Hey college-bound seniors, the 2010-2011 Common Application has been available online for over a month. For those students who have avoided taking a sneak peek, let me preview the one major revision, the expansion of the "Activities" section. In response to thousands of complaints that the previous application only allowed for the listing of seven activities, the 2010-2011 Common Application expands this section. Now applicants are provided space for eleven activities, reflecting the increased importance college admissions officials place on nonacademic pursuits. In this increasingly competitive college environment where students' test scores and GPAs continue to escalate, extracurricular activities are one true way for students to differentiate themselves from other applicants.
Beware, colleges can see through resume-filling activities. Hammering nails for an afternoon with Habitat for Humanity or dishing out soup at a homeless shelter one evening is not the type of activity that impresses colleges. They are looking for continued commitment, passion and leadership. Tall order for a high school student, but it is what students applying to the most competitive colleges offer, in addition to excellent grades and near perfect test scores. Which student stands out more, the student who donates old clothes to a clothing drive, or the one that organizes the drive and convinces his entire school to participate? How about the student who occasionally attends art clubs meetings versus the student who invites local artists to introduce club members to new mediums, or organizes a local student art exhibit? Passion and depth of commitment are what matter.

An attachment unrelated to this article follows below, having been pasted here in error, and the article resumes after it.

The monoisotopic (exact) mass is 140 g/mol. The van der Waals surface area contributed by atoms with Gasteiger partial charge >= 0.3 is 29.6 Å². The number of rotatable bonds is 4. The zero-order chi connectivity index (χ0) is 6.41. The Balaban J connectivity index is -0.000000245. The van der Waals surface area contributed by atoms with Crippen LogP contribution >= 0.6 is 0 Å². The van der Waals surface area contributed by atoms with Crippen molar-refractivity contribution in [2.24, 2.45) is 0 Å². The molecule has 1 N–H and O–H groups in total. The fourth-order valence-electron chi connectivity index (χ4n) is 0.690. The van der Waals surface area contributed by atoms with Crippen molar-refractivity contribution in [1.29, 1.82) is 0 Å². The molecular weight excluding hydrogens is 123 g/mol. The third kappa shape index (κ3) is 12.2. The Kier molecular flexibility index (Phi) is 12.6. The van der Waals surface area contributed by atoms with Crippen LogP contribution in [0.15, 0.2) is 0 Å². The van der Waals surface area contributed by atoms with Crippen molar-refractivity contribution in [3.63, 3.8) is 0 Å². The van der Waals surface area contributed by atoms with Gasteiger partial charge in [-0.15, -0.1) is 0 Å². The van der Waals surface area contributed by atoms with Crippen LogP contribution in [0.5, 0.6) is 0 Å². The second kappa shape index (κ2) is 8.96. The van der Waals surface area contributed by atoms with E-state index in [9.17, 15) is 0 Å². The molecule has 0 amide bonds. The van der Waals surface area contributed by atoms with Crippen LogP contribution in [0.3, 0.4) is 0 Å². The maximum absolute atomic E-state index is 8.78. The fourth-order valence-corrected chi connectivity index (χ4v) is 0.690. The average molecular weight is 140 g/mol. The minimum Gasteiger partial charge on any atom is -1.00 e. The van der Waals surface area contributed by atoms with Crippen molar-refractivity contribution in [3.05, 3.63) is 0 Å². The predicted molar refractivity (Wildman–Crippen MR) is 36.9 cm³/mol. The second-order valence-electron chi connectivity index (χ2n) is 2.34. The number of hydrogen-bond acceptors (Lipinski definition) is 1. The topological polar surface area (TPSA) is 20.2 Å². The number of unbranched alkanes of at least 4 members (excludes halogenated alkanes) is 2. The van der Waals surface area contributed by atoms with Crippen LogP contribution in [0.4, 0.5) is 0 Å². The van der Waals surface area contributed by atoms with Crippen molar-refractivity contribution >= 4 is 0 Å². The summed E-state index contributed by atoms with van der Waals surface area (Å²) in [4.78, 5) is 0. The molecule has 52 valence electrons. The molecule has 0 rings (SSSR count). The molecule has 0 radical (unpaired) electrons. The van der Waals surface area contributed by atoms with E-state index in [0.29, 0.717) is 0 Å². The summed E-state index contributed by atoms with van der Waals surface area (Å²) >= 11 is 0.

I am the first to admit that many students are seriously overcommitted. I am not suggesting that applicants must fill in all eleven spaces with extraordinary accomplishments. Colleges would rather see three or four activities that show real depth of commitment or leadership than eleven "one shots." So what should sophomores, juniors and seniors do at this point? Attend your school's club fair. If you have an interest that isn't represented, start a new club. If a club already exists, really get involved; consider holding an office in the club. Remember, a club faculty mentor may be someone you choose to write your college recommendation. More importantly, clubs allow you to explore new interests. Colleges care so much about your nonacademic endeavors because they want interesting, engaged people with diverse interests to add depth to their college community.
Maria Badami is an educational and college consultant with College Directions CNY, 7030 East Genesee St., Fayetteville. 243-6658. collegedirectionscny.com.